From Philadelphia to London to Mumbai, Fanny Chu-Fong is breaking new ground. As Director of the University of Pennsylvania’s Global Alumni Network since 2002, Chu-Fong spends much of her time traveling the globe, cultivating a growing network of the school’s alumni volunteers in the US and throughout her own assigned region of Asia, Europe and Australia. Despite her hectic travel schedule, Chu-Fong is enthusiastic about going to work every day. What inspires her? “It’s the connection to Penn — wherever I go, I am amazed at how much people love the institution.”
As a Penn graduate, Chu-Fong shares her fellow alum’s enthusiasm. And it shows in her work. Since she came on board, the number of Penn alumni clubs has more than doubled, with much of that growth occurring outside the US. The increase in the number of international undergraduate students at Penn saw overseas clubs launched at a remarkable pace.
Chu-Fong notes a strong connection between her current role and her experience at Ernst & Young: “It’s all about customer service.” She joined Ernst & Young in 1996 after graduating from Cornell University’s School of Hotel Administration with a Masters in Management Hospitality. She joined the Atlanta office as a consultant with the Real Estate industry practice. She served clients in a diverse range of properties — hotels, office parks, convention centers and high-rise commercial spaces — working with former Ernst & Young manager Adam Lorry, whom Chu-Fong describes as “a fantastic mentor guiding me on the ins and outs” of consulting and the importance of delivering quality client service. Today, Lorry, who has his own real estate business, is one of her closest friends. She also maintains a strong connection with Ren G. Carter, another former manager and mentor from her Ernst & Young days.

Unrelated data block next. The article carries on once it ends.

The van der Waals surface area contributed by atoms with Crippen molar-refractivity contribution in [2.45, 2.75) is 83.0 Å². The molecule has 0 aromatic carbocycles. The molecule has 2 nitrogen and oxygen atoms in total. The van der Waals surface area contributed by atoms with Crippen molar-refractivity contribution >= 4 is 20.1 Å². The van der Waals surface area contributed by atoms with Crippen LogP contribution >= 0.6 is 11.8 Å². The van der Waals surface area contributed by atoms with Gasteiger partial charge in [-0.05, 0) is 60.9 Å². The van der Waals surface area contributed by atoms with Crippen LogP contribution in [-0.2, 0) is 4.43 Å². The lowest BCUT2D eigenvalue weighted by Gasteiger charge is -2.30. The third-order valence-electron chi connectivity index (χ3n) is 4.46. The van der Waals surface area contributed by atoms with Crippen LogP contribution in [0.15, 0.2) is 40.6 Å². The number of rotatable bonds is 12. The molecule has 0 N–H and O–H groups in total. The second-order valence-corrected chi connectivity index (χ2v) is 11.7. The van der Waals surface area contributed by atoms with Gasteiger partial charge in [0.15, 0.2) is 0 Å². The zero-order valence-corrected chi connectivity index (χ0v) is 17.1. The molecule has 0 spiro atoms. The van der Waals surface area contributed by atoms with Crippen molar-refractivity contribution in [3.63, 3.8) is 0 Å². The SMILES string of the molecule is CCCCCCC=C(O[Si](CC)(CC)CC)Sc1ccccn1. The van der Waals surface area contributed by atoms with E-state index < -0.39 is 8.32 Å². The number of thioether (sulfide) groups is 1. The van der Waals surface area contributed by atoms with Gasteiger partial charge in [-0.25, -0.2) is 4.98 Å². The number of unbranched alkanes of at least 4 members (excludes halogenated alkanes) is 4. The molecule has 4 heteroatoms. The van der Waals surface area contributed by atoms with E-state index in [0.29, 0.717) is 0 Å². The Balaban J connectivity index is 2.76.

After a few years in the South, Chu-Fong had a growing desire to move closer to her family in New York City. She relocated to nearby Philadelphia, where she assumed her first professional role in the not-for-profit world: a finance position at Maccabi USA, an organization that supports athletic events on behalf of Israel and the US Jewish community.
After four years, she was seeking new challenges. Her timing was auspicious, as Penn had just launched its first hometown alumni club. Chu-Fong quickly dove in, working part-time on a large fundraiser for the Penn club. The event was a major success. Before long, she was offered the post of Global Alumni Director. As a devoted alum, she was excited “to work on campus every day.”
Commitment to community
Community outreach is an integral part of the Penn alumni experience. Through Penn Cares, alumni can identify numerous volunteer opportunities available through different clubs. For example, one club pitches in at a local food bank while another adopted and helped to train a seeing-eye dog. To help maximize the clubs’ effectiveness, Chu-Fong and her staff are now in the process of bringing all US-based Penn Cares activities under one organizational umbrella.
One of the most exciting alumni developments at the university, says Chu-Fong, is the Penn Traditions program. Launched five years ago, this initiative introduces the alumni program to students from the moment they arrive as freshmen. The alumni association president speaks to students about the value of a lifetime commitment to the school. This theme continues through events during the next four years, as students are encouraged to take advantage of alumni programs such as mentoring. “We want to increase senior giving and get alumni into the habit of putting Penn on their list for regular donations,” Chu-Fong explains. Penn Traditions has been so successful that it is viewed as a best practice by other universities, which have asked for presentations on the program.
When she’s not working, Chu-Fong enjoys watching the Food Network and turning out culinary creations at home. She credits her family for her belief in the value of hard work. Chu-Fong was born in Trinidad, where her parents worked long hours running a grocery store. “I enjoy working and have high expectations,” she says. Noting that time is precious, she advises young people to “work at something that makes you happy, where the people are great.”